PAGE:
So here I was, truly a Stranger in a Strand Land, knowing nothing about what was in store for me, or even those who would be in charge.

Now comes the amazing part. I went out and bought a new copy of A Marvelous Work and a Wonder. We went to Elder Richard's office at the appointed time. He took my paperwork and glanced at it and said: "Oh, my granddaughter is your Mission President's wife".


We talked about a lot of things, especially about being a missionary, and about President Nelson (who was the grandson of Joseph Fielding Smith) and his family. Then he set me apart, autographed my book, and we were done.

The Yorke Corner

Thinking about this weekend's Stake Conference up here made me think of when our family was very small. We move to the Bay Area from Orem, Utah, with just Ruth. Five months later we moved from a town house in Fremont to a house in San Leandro.

The San Leandro Stake was so vibrant that it had to have Stake Conference in the pre-remodelled Interstake Center. For those of you who don't know what that is, it is the building next to the Oakland Temple, and home of the Oakland Temple Pageant.

Our 'spot' was front row all the way to the right, and we sat there for the years we were in the San Leandro First Ward. Stake President Richard Crockett, who was also the doctor who delivered Paul, Rachel and David, told me once that it warmed his heart to see our little family always there.

Halloween Dance?

Okay, when Cameron, one of my kindergarten grandsons, started talking about going to the Halloween dance last Friday at school, I thought he was just confused.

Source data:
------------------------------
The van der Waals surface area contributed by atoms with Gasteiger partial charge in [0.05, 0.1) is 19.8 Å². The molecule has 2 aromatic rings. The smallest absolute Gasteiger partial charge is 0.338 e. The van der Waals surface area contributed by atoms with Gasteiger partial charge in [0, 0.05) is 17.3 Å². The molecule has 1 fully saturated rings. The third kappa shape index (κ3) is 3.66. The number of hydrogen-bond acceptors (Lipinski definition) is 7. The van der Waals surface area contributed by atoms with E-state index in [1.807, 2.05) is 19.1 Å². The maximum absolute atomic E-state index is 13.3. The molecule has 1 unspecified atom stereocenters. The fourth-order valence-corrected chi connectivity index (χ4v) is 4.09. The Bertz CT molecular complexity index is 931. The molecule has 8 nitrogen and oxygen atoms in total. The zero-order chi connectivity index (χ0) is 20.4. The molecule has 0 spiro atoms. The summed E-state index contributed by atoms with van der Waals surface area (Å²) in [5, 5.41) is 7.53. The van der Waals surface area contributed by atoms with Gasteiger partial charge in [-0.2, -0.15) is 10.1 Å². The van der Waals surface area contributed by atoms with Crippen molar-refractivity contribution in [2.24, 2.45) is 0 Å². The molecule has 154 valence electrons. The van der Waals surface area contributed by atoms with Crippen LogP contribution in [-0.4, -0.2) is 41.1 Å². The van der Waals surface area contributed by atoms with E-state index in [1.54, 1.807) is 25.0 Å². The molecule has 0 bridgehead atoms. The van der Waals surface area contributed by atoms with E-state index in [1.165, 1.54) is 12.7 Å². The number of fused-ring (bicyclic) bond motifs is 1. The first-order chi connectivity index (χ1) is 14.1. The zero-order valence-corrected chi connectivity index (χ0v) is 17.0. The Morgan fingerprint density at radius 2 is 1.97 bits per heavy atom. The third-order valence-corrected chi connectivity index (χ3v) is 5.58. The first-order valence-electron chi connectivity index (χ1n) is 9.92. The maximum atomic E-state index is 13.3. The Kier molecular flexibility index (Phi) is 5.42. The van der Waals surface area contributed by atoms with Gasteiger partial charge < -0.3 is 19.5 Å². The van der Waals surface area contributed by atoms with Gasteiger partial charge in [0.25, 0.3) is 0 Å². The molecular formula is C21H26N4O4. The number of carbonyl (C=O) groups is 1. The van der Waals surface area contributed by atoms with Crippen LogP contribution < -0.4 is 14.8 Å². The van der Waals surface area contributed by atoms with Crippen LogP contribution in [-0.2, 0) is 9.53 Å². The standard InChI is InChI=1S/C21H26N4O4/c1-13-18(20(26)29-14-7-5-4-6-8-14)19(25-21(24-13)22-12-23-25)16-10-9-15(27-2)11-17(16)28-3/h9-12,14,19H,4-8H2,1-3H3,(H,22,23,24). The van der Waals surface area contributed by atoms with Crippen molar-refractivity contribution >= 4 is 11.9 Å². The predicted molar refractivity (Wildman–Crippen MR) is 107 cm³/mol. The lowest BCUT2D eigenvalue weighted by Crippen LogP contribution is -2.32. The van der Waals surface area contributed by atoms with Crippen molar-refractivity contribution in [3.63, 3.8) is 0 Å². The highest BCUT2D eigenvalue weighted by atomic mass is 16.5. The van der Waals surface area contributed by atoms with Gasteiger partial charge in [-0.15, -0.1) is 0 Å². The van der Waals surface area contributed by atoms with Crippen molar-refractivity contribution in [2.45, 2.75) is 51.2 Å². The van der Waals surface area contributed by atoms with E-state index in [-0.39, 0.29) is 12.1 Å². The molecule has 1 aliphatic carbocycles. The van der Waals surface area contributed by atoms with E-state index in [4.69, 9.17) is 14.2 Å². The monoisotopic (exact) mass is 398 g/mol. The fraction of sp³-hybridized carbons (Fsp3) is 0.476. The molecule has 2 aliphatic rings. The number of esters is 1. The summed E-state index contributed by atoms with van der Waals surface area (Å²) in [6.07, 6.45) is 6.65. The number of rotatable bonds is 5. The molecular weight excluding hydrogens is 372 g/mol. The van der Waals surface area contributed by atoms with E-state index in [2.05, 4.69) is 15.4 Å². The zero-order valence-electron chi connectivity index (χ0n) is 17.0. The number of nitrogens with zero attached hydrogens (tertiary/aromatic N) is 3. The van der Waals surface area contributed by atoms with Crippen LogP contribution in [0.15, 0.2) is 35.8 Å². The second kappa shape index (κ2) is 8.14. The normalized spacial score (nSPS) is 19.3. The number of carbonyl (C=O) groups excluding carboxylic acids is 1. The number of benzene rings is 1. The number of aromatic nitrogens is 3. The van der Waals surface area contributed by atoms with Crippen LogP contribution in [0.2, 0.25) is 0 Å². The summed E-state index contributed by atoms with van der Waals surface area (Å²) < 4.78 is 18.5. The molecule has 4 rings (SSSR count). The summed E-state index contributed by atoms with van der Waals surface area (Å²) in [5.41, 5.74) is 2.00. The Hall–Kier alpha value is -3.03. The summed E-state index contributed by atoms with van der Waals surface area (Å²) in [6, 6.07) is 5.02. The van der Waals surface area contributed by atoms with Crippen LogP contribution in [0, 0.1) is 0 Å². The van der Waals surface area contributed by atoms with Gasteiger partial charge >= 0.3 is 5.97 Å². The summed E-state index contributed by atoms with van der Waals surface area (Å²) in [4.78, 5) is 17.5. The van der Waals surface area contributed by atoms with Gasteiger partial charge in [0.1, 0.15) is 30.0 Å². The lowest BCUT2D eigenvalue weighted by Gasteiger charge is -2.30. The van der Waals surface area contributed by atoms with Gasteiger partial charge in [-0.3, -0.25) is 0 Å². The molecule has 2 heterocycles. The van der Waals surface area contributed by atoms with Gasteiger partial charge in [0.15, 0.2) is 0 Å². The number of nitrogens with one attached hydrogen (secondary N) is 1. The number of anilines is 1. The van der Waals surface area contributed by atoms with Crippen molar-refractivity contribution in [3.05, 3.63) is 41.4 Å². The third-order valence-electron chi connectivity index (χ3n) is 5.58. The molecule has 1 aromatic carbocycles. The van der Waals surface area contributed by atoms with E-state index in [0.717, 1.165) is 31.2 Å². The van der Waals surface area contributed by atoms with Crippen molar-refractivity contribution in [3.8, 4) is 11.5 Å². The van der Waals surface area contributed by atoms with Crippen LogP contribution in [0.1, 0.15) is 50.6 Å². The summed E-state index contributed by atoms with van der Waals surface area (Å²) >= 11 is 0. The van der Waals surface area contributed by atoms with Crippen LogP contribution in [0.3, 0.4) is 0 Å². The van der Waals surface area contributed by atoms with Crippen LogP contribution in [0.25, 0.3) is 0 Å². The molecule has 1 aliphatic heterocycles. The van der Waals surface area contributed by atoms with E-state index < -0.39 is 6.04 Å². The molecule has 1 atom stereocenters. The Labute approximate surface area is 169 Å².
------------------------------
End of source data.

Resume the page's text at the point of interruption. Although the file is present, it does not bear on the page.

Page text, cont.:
So Saturday I asked him what he got at his party, expecting to hear about all the candy he hauled in.

Nope, they had a dance. He didn't dance with any girls, only with Hunter, his best friend.

Sunday, October 26, 2008

My Children Should Appreciate This

We just got out of Stake Conference. Elder Shumway of the Seventy was one of the visiting General Authorities (Elder Perkins was the other), and in his remarks he told this story:

"Joseph Smith had a very good friend, Anson Call. Some of you may be related to him (Anson Call->Anson Bowen Call->Mary Theresa Call Hurst->Florence Hurst Wendel->Mildred Wendel Yorke->you) (Now the rest of what he said I am going to quote directly from Anson Call, A Short Life's Sketch, rather than from Elder Shumway):

"In conversation with Colonel Wilson of Jackson county who had been bragging of driving out the Mormons, told them not to go to far west because he was going to drive the Mormons out there too, (as he did), on a steam boat Anson replied that if you will stop a moment or two I will tell you the way it can be done, (stopping Joe Smiths career) for there, is but one way of accomplishing it. "What is that, Sir?" Wilson said. Anson answered, "Dethrone the almighty and Joe's career is ended and never until then."

Thursday, October 23, 2008

The Stand-Up Comedian

When David was in about 2nd grade he was the class clown. Okay, he probably didn't stand up to do his routine or he would have gotten in more trouble. The first we heard of this was at some parent-teacher meeting when she told us she had restricted David's joke telling to certain times of the day.

Fair Warning

If you know me, I might mention you in my blog. For my children, especially, this may be embarrassing. Oh well :)

Wednesday, October 22, 2008

Ping Pong, a Lesson in Life

When I was but a lad, and we lived in France, they built a youth center across the street from the front gate of the housing area. They had ping pong tables. For anyone who thinks there probably was no life before video games, well, ping pong was it. Well, that and smooching.